An effective antibody test for the coronavirus will take “at least a month” to develop for public use, said a senior scientist.
The British government has already ordered 17.5 million kits from nine different manufacturers in the hopes that they will work.
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Authorities have suggested that Covid-19 checks – which reveal whether people have been infected and are now resistant – will be deployed this month.
Britons who test positive could then “confidently return to work”, helping to end the UK’s strict lock-in restrictions.
However, Professor Sir John Bell, who heads the Oxford team to assess them, says none of the controls measure up.
And warned that a work test will not be available before May at the earliest.
Boris Johnson hailed the checks as a potential “game changer” in mid-March and said they were fast “on the right track”.
And officials from Public Health England last month suggested it was “a few days away.”
However, Professor Bell, who is responsible for evaluating them, said none had been found to be accurate enough for mass public testing.
He said British scientists are now working with manufacturers to improve their reliability.
But Professor Bell, Covid Scientific Advisory Panel and Regius Professor of Medicine at the University of Oxford, said: “It will take at least a month. “
He added, “Several tests have been provided for evaluation … Unfortunately, the tests that we have reviewed to date have not been successful.
“None of the tests we validated would meet the criteria for a good test. This is not a good result for the test providers or for us. “
“Not a good result”
Professor Bell said that “large-scale testing” is “crucial to bringing us back to our normal lives in the coming months.”
In a blog post, Professor Bell wrote, “Part of the government’s strategy has been to use home test kits to allow people to test and see if they have long-term immunity and can so return confidently to work. Creating home test kits is not easy, however. “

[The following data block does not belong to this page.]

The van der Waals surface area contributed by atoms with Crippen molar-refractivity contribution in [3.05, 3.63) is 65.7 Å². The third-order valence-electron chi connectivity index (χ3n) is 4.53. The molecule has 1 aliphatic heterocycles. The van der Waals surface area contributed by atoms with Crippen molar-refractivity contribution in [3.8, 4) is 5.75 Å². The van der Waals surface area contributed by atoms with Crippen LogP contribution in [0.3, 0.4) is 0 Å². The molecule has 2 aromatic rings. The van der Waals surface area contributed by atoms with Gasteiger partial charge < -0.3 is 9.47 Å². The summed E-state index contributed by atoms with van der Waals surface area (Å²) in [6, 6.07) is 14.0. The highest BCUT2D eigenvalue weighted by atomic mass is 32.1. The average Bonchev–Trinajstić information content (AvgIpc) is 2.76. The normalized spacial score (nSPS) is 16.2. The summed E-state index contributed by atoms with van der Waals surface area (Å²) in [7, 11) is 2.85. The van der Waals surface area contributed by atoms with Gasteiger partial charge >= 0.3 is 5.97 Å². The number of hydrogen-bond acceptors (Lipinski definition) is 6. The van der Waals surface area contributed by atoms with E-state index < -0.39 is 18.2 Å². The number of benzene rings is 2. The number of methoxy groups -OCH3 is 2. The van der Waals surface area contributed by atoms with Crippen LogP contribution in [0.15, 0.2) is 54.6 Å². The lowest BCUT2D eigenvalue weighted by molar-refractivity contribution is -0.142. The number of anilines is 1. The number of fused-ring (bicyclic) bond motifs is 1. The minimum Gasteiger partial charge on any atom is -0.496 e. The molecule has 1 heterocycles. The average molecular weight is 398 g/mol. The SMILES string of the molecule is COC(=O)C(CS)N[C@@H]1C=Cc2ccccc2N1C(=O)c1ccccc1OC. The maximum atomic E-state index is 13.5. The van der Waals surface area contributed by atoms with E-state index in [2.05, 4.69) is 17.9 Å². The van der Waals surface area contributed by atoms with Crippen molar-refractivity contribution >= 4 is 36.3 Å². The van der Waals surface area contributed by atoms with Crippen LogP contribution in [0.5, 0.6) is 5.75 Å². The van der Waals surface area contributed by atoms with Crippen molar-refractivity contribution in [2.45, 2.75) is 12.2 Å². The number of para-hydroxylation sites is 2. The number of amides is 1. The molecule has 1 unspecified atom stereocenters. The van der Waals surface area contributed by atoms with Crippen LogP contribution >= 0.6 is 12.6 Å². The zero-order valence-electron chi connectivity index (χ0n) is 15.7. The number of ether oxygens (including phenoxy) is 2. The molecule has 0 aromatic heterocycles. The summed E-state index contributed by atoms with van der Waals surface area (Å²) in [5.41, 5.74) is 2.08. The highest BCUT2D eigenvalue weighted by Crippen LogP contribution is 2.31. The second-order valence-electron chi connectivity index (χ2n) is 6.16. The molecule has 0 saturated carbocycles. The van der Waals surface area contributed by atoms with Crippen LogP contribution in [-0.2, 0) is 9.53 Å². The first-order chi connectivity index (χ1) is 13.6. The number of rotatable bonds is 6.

Although some tests were found to be 95% accurate in patients who were very sick, they were less accurate in patients who had recovered from milder symptoms.
Professor Bell said other countries face similar problems, with Spain returning the tests because they did not work.
He added, “We are not alone in having difficulty identifying commercial tests that work in a home test kit format.
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“The Spanish apparently returned test kits that were not working, and the Germans, who are developing their own sensitive kits, believe they have three months to make them available and validated. “
Downing Street has said it will seek reimbursements from companies that cannot improve government-ordered failed antibody tests.
The Prime Minister’s official spokesman said, “So far, no test has proven to be good enough to be used.
“We continue to work with test companies, we are in constant dialogue with them and we give them feedback when their products do not meet the required standards.”
England’s top doctor also said that effective antibody tests could now take months.
I am confident that we will develop antibody tests
Professor Chris Whitty
Speaking at an information meeting in Downing Street, Professor Chris Whitty said, “I am very confident that we will develop antibody tests, whether in the laboratory or on test strips during the course of the next period. I’m very confident.
“The fact that we did not get highly effective products when we first went into the first things that people produced is not particularly surprising to anyone who understands how tests are developed.
“I expect that these will continue to potentially improve on the gauge side and certainly on the lab side, which will be available in due course via the NHS over time. “
The chief medical officer said the tests – which show if someone had the virus and are now immune – will be more effective “later in the epidemic”.
He said: “At this point, we expect that a relatively small proportion of the population will likely have antibodies. “
Professor Newton of Public Health England, who was appointed to supervise the tests last week, revealed that antibody tests purchased in China were only able to accurately identify immunity in severely ill people sick.
said: “The test developed in China has been validated on seriously ill patients with a very high viral load, generating a large amount of antibodies …
“So we want to use the test in the context of a wider range of infection levels, including people who are fairly mildly infected.
“So for our purposes, we need a test that works better than some of these other tests. “
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Despite this, government scientists hope to work with companies to improve the performance of the antibody tests they currently have – and Professor Newton said he was “optimistic”, one of the antibody tests would achieve in the coming months.
Health Secretary Matt Hancock admitted on Friday that the government still does not have a reliable antibody kit it can use – despite promises to step up testing by the end of the month.
He said that several of the antibody kits failed the precision tests – with three out of four positive results missed.